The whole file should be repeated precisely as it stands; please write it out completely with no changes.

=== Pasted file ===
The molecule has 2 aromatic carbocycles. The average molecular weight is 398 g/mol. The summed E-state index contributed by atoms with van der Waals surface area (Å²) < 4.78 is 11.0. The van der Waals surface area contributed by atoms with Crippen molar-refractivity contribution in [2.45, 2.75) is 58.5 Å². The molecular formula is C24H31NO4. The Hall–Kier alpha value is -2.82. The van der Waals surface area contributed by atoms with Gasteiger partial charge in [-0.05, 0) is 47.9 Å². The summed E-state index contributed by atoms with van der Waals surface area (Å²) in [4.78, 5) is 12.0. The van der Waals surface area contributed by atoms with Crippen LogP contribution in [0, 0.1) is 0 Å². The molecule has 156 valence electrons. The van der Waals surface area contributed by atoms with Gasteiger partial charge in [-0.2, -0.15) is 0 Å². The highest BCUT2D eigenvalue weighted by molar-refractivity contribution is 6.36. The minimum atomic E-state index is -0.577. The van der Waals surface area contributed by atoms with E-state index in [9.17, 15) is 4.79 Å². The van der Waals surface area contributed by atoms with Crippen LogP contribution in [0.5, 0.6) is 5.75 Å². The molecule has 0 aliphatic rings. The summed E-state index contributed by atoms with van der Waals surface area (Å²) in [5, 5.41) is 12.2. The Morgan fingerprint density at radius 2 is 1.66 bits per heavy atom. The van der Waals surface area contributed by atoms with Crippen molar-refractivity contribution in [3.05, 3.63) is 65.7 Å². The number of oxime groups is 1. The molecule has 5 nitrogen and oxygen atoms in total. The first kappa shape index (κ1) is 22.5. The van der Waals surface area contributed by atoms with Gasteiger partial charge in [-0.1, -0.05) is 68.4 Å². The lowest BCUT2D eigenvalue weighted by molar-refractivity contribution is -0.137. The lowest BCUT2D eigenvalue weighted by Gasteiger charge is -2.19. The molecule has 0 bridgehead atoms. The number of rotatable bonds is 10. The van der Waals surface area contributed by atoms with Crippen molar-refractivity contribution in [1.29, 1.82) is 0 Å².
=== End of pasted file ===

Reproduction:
The molecule has 2 aromatic carbocycles. The average molecular weight is 398 g/mol. The summed E-state index contributed by atoms with van der Waals surface area (Å²) < 4.78 is 11.0. The van der Waals surface area contributed by atoms with Crippen molar-refractivity contribution in [2.45, 2.75) is 58.5 Å². The molecular formula is C24H31NO4. The Hall–Kier alpha value is -2.82. The van der Waals surface area contributed by atoms with Gasteiger partial charge in [-0.05, 0) is 47.9 Å². The summed E-state index contributed by atoms with van der Waals surface area (Å²) in [4.78, 5) is 12.0. The van der Waals surface area contributed by atoms with Crippen LogP contribution in [0, 0.1) is 0 Å². The molecule has 156 valence electrons. The van der Waals surface area contributed by atoms with Gasteiger partial charge in [-0.2, -0.15) is 0 Å². The highest BCUT2D eigenvalue weighted by molar-refractivity contribution is 6.36. The minimum atomic E-state index is -0.577. The van der Waals surface area contributed by atoms with E-state index in [9.17, 15) is 4.79 Å². The van der Waals surface area contributed by atoms with Crippen LogP contribution in [0.5, 0.6) is 5.75 Å². The molecule has 0 aliphatic rings. The summed E-state index contributed by atoms with van der Waals surface area (Å²) in [5, 5.41) is 12.2. The Morgan fingerprint density at radius 2 is 1.66 bits per heavy atom. The van der Waals surface area contributed by atoms with Crippen molar-refractivity contribution in [3.05, 3.63) is 65.7 Å². The number of oxime groups is 1. The molecule has 5 nitrogen and oxygen atoms in total. The first kappa shape index (κ1) is 22.5. The van der Waals surface area contributed by atoms with Gasteiger partial charge in [-0.1, -0.05) is 68.4 Å². The lowest BCUT2D eigenvalue weighted by molar-refractivity contribution is -0.137. The lowest BCUT2D eigenvalue weighted by Gasteiger charge is -2.19. The molecule has 0 bridgehead atoms. The number of rotatable bonds is 10. The van der Waals surface area contributed by atoms with Crippen molar-refractivity contribution in [1.29, 1.82) is 0 Å².